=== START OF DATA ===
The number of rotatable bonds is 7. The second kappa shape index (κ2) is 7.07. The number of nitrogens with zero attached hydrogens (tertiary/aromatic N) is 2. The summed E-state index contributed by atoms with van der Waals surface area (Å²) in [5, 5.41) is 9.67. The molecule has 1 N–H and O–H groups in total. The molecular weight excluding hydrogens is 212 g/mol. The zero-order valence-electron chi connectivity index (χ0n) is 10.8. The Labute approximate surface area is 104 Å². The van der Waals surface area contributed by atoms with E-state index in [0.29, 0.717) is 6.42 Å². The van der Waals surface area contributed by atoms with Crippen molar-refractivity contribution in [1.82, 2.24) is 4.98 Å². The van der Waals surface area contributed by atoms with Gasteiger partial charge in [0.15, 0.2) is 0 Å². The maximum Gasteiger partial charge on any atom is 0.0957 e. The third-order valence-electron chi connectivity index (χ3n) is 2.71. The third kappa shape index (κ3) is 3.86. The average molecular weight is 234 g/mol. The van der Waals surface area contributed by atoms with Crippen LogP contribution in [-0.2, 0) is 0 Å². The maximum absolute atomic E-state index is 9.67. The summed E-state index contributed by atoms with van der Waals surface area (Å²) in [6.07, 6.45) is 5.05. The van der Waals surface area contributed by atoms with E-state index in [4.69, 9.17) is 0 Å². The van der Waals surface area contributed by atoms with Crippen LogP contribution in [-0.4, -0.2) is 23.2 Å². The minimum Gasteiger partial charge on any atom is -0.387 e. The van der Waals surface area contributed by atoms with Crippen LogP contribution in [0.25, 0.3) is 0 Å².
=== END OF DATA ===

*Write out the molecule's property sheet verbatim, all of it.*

The number of rotatable bonds is 7. The second kappa shape index (κ2) is 7.07. The number of nitrogens with zero attached hydrogens (tertiary/aromatic N) is 2. The summed E-state index contributed by atoms with van der Waals surface area (Å²) in [5, 5.41) is 9.67. The molecule has 1 N–H and O–H groups in total. The molecular weight excluding hydrogens is 212 g/mol. The zero-order valence-electron chi connectivity index (χ0n) is 10.8. The Labute approximate surface area is 104 Å². The van der Waals surface area contributed by atoms with E-state index in [0.29, 0.717) is 6.42 Å². The van der Waals surface area contributed by atoms with Crippen molar-refractivity contribution in [1.82, 2.24) is 4.98 Å². The van der Waals surface area contributed by atoms with Gasteiger partial charge in [0.15, 0.2) is 0 Å². The maximum Gasteiger partial charge on any atom is 0.0957 e. The third-order valence-electron chi connectivity index (χ3n) is 2.71. The third kappa shape index (κ3) is 3.86. The average molecular weight is 234 g/mol. The van der Waals surface area contributed by atoms with Crippen LogP contribution in [-0.2, 0) is 0 Å². The maximum absolute atomic E-state index is 9.67. The summed E-state index contributed by atoms with van der Waals surface area (Å²) in [6.07, 6.45) is 5.05. The van der Waals surface area contributed by atoms with E-state index in [4.69, 9.17) is 0 Å². The van der Waals surface area contributed by atoms with Crippen LogP contribution in [-0.4, -0.2) is 23.2 Å². The minimum Gasteiger partial charge on any atom is -0.387 e. The van der Waals surface area contributed by atoms with Crippen LogP contribution in [0.25, 0.3) is 0 Å².